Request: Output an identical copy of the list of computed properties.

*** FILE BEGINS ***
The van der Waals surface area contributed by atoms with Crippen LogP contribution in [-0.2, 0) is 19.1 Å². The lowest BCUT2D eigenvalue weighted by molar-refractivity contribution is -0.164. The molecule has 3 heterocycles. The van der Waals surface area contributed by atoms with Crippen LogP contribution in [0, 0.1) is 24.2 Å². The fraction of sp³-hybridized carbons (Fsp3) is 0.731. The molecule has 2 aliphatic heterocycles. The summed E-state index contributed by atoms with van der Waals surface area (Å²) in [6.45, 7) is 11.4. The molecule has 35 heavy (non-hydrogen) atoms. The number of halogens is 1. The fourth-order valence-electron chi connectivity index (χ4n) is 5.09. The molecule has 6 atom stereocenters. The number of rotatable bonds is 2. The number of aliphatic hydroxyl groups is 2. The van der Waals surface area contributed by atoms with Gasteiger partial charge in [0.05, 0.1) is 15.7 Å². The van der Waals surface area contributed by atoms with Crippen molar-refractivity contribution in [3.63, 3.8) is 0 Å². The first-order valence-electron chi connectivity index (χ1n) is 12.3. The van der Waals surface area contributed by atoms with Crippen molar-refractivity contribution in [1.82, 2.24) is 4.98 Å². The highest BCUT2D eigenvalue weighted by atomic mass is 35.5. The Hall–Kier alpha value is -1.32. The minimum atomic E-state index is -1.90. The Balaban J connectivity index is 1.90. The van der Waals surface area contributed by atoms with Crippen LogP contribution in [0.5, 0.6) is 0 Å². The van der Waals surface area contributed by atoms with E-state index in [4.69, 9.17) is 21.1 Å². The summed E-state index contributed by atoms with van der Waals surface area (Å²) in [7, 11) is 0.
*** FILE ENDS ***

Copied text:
The van der Waals surface area contributed by atoms with Crippen LogP contribution in [-0.2, 0) is 19.1 Å². The lowest BCUT2D eigenvalue weighted by molar-refractivity contribution is -0.164. The molecule has 3 heterocycles. The van der Waals surface area contributed by atoms with Crippen LogP contribution in [0, 0.1) is 24.2 Å². The fraction of sp³-hybridized carbons (Fsp3) is 0.731. The molecule has 2 aliphatic heterocycles. The summed E-state index contributed by atoms with van der Waals surface area (Å²) in [6.45, 7) is 11.4. The molecule has 35 heavy (non-hydrogen) atoms. The number of halogens is 1. The fourth-order valence-electron chi connectivity index (χ4n) is 5.09. The molecule has 6 atom stereocenters. The number of rotatable bonds is 2. The number of aliphatic hydroxyl groups is 2. The van der Waals surface area contributed by atoms with Gasteiger partial charge in [0.05, 0.1) is 15.7 Å². The van der Waals surface area contributed by atoms with Crippen molar-refractivity contribution in [3.63, 3.8) is 0 Å². The first-order valence-electron chi connectivity index (χ1n) is 12.3. The van der Waals surface area contributed by atoms with Crippen molar-refractivity contribution in [1.82, 2.24) is 4.98 Å². The highest BCUT2D eigenvalue weighted by atomic mass is 35.5. The Hall–Kier alpha value is -1.32. The minimum atomic E-state index is -1.90. The Balaban J connectivity index is 1.90. The van der Waals surface area contributed by atoms with Crippen LogP contribution in [0.5, 0.6) is 0 Å². The van der Waals surface area contributed by atoms with E-state index in [4.69, 9.17) is 21.1 Å². The summed E-state index contributed by atoms with van der Waals surface area (Å²) in [7, 11) is 0.